Fiscal crisis crashes Obama's holiday

PRESIDENT Barack Obama was planning to cut short his Christmas holiday and return to Washington to make a late push to resolve the looming fiscal cliff that could push the US economy back into recession.

PRESIDENT Barack Obama was planning to cut short his Christmas holiday and return to Washington to make a late push to resolve the looming fiscal cliff that could push the US economy back into recession.

A White House official said Mr Obama could leave Hawaii as early as Boxing Day.

Meanwhile, both chambers of the US Congress will come back from their holiday break on Thursday and return to work.

While there are growing signs that some members of both parties are prepared to accept a deal that raises taxes on high earners, there remains considerable distance between Republicans and Democrats and no guarantee that an agreement could pass.

The President and members of Congress left Washington last week after House Republicans rejected a plan that would have left tax rates in place for all but those with incomes above $US1 million.

Mr Obama has since called for a less ambitious approach to avoid the fiscal cliff on January 1, when a series of automatic budget cuts and tax increases will come into effect if Congress and the White House cannot come up with an alternative course of action.

The White House has been seeking a resolution through talks with Senate Democrats, who control the chamber and have gained the tacit support of some of their Republican colleagues. But Senate Republican leader Mitch McConnell has given no indication that his members would not seek to block a deal that includes tax increases.

The main obstacle remains the Republican-led House, where a bloc of conservatives has ruled out any tax increases whatsoever.

Over the past four days, Mr Obama has had a placid break of golfing, hiking and exercising on a military base on the island of Oahu, where he was raised and usually spends the holidays.

He had a quiet Christmas Day with his family, spending most of the morning and early afternoon at the beach house he is renting.

It was likely to be his last day of solitude for a while. With a fiscal deal still out of reach, he can ill afford the PR disaster that would arise from being on holidays while the country heads towards a deadline that could have a serious impact on the financial markets and the economy.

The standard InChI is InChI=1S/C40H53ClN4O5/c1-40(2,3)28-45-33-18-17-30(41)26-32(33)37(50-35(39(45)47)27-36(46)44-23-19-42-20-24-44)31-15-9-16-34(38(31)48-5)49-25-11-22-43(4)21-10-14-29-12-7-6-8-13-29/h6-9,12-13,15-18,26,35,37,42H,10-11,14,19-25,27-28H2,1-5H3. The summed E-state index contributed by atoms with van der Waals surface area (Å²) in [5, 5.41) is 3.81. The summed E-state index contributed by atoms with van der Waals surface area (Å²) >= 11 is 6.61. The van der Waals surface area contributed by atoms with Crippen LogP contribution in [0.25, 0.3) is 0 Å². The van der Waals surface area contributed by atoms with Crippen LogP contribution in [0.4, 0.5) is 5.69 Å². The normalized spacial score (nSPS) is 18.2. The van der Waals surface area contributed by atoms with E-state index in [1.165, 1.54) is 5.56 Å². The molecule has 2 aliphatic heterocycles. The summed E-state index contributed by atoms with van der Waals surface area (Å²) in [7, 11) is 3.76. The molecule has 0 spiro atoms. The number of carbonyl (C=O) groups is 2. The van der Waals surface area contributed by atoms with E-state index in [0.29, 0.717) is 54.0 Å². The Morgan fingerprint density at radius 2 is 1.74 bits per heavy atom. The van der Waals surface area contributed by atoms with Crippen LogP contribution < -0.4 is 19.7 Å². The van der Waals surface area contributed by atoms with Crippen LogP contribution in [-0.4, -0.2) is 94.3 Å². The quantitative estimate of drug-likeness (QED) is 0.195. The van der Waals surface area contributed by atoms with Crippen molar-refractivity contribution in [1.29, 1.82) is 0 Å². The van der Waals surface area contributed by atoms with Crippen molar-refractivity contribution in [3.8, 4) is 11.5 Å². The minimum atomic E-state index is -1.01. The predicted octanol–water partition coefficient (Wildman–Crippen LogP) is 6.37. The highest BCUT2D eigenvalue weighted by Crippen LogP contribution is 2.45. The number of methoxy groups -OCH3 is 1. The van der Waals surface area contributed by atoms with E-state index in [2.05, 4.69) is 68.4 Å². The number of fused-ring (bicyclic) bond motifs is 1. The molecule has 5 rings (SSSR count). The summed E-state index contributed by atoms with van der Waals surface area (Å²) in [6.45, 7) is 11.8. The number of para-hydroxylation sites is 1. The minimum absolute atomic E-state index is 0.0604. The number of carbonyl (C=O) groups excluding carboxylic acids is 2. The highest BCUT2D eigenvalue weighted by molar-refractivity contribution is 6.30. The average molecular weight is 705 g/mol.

Quick action by the President and Congress could still help the economy escape the full impact of the fiscal cliff. But economists warn the consequences could be severe if the deadlock in Washington persists much longer than a few weeks.

Wall Street is still betting on a quick deal, but that confidence was misplaced, said Julia Coronado, chief North American economist at BNP Paribas.

"Markets have been incredibly complacent about this," she said. If a compromise cannot be found by January 1, "the markets will take that hard".

Some hits - such as a 2-percentage-point increase in payroll taxes and the end of unemployment benefits for more than 2 million jobless Americans - would be felt right away.

But other effects, like tens of billions in automatic spending cuts, to include both military and other programs, would be spread out between now and the end of fiscal 2013 in September. These could quickly be reversed if a compromise is found.

The Congressional Budget Office predicts that if the impasse lasted even longer and the full force of more than $US500 billion in tax increases and spending cuts hit the economy, the country would slip into recession in the first half of 2013, with unemployment rising to 9.1 per cent by the fourth quarter.

But for all the pessimism recently, most observers still think a compromise will be reached, even if it takes a few more weeks.

Michelle Meyer, senior economist at Bank of America Merrill Lynch, said there was a 40 per cent chance of what she called a "bungee-jump over the fiscal cliff", with Congress failing to act until after January 1 but eventually averting the full package of tax increases and spending cuts by mid-January.

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